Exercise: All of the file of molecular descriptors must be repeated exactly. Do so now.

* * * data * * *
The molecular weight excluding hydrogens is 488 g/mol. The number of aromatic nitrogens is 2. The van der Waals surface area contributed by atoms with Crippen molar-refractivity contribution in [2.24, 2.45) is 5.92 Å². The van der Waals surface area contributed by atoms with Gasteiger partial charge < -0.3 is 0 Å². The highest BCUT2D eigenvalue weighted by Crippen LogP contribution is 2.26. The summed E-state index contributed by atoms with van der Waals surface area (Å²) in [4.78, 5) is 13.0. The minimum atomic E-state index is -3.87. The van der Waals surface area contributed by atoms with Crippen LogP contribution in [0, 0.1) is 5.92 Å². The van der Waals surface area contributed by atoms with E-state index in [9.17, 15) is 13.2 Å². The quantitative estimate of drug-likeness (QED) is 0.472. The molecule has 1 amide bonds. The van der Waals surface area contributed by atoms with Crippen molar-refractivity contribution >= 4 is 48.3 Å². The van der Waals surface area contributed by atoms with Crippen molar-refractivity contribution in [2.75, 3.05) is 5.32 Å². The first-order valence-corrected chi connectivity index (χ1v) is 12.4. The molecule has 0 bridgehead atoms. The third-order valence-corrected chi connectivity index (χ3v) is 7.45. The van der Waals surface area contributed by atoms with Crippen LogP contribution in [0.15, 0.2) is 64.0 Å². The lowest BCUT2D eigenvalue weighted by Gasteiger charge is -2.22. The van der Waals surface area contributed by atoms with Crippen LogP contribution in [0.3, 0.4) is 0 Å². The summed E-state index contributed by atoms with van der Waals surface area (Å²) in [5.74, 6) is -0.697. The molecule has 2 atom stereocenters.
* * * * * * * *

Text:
The molecular weight excluding hydrogens is 488 g/mol. The number of aromatic nitrogens is 2. The van der Waals surface area contributed by atoms with Crippen molar-refractivity contribution in [2.24, 2.45) is 5.92 Å². The van der Waals surface area contributed by atoms with Gasteiger partial charge < -0.3 is 0 Å². The highest BCUT2D eigenvalue weighted by Crippen LogP contribution is 2.26. The summed E-state index contributed by atoms with van der Waals surface area (Å²) in [4.78, 5) is 13.0. The minimum atomic E-state index is -3.87. The van der Waals surface area contributed by atoms with Crippen LogP contribution in [0, 0.1) is 5.92 Å². The van der Waals surface area contributed by atoms with E-state index in [9.17, 15) is 13.2 Å². The quantitative estimate of drug-likeness (QED) is 0.472. The molecule has 1 amide bonds. The van der Waals surface area contributed by atoms with Crippen molar-refractivity contribution >= 4 is 48.3 Å². The van der Waals surface area contributed by atoms with Crippen molar-refractivity contribution in [2.75, 3.05) is 5.32 Å². The first-order valence-corrected chi connectivity index (χ1v) is 12.4. The molecule has 0 bridgehead atoms. The third-order valence-corrected chi connectivity index (χ3v) is 7.45. The van der Waals surface area contributed by atoms with Crippen LogP contribution in [0.15, 0.2) is 64.0 Å². The lowest BCUT2D eigenvalue weighted by Gasteiger charge is -2.22. The van der Waals surface area contributed by atoms with Crippen LogP contribution in [0.3, 0.4) is 0 Å². The summed E-state index contributed by atoms with van der Waals surface area (Å²) in [5.74, 6) is -0.697. The molecule has 2 atom stereocenters.